Yale University researchers have been comparing logical control mechanisms of bacterium Escherichia coli and the Linux operating system to better understand why living organisms don’t seem to be subject to the same breakdowns as computers. Turns out that the fundamental hierarchy of Linux, built of routines that call up lower level routines, is subject to system wide failure, a phenomenon that does not seem to occur in a more distributed system like that powering bacteria.
From the abstract in Proceedings of The National Academy of Sciences:
The genome has often been called the operating system (OS) for a living organism. A computer OS is described by a regulatory control network termed the call graph, which is analogous to the transcriptional regulatory network in a cell. To apply our firsthand knowledge of the architecture of software systems to understand cellular design principles, we present a comparison between the transcriptional regulatory network of a well-studied bacterium (Escherichia coli) and the call graph of a canonical OS (Linux) in terms of topology and evolution. We show that both networks have a fundamentally hierarchical layout, but there is a key difference: The transcriptional regulatory network possesses a few global regulators at the top and many targets at the bottom; conversely, the call graph has many regulators controlling a small set of generic functions. This top-heavy organization leads to highly overlapping functional modules in the call graph, in contrast to the relatively independent modules in the regulatory network. We further develop a way to measure evolutionary rates comparably between the two networks and explain this difference in terms of network evolution. The process of biological evolution via random mutation and subsequent selection tightly constrains the evolution of regulatory network hubs. The call graph, however, exhibits rapid evolution of its highly connected generic components, made possible by designers’ continual fine-tuning. These findings stem from the design principles of the two systems: robustness for biological systems and cost effectiveness (reuse) for software systems.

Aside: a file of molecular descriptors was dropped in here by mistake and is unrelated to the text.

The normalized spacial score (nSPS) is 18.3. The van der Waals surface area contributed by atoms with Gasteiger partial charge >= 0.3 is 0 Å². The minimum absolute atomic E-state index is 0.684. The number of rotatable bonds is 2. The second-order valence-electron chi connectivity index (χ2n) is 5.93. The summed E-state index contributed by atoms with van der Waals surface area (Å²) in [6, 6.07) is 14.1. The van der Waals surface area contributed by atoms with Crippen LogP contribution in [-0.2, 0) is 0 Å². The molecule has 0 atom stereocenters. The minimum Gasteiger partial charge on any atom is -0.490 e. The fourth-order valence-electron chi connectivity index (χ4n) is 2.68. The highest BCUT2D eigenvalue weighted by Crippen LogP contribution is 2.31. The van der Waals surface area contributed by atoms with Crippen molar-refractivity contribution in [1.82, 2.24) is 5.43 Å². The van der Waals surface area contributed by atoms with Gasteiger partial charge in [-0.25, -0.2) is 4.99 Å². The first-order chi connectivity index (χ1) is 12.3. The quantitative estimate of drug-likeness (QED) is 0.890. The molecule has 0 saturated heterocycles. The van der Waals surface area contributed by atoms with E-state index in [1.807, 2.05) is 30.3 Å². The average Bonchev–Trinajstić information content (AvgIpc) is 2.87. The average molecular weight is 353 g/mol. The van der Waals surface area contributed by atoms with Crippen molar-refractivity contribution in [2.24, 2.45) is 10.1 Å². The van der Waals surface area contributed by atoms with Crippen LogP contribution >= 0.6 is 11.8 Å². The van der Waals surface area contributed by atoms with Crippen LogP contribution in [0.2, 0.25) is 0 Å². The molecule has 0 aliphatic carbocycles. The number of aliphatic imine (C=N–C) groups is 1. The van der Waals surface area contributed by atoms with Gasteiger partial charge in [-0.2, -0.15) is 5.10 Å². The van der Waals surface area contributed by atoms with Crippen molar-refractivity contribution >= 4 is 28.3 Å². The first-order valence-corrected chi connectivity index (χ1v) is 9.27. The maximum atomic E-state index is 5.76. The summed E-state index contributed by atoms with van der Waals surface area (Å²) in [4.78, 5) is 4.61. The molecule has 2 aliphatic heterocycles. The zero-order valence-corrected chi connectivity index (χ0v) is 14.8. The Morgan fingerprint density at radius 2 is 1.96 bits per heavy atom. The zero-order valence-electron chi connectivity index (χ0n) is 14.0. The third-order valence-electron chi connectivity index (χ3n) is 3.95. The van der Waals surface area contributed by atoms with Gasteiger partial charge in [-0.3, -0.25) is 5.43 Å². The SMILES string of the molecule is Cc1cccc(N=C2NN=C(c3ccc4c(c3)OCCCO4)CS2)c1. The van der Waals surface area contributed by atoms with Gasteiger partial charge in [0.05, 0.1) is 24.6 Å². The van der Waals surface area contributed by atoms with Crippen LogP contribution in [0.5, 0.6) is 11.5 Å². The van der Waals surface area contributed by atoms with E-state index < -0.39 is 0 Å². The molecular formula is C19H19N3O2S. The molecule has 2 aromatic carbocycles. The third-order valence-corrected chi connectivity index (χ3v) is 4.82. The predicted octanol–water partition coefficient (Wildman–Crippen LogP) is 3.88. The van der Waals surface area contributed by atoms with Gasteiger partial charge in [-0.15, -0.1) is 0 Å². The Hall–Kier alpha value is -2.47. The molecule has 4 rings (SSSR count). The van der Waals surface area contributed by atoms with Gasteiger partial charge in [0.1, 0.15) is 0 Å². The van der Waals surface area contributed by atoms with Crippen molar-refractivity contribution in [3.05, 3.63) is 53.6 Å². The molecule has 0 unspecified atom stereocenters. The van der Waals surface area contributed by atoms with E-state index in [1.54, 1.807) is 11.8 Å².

Press release: Yale Scientists Explain Why Computers Crash But We Don’t…
Abstract in PNAS: Comparing genomes to computer operating systems in terms of the topology and evolution of their regulatory control networks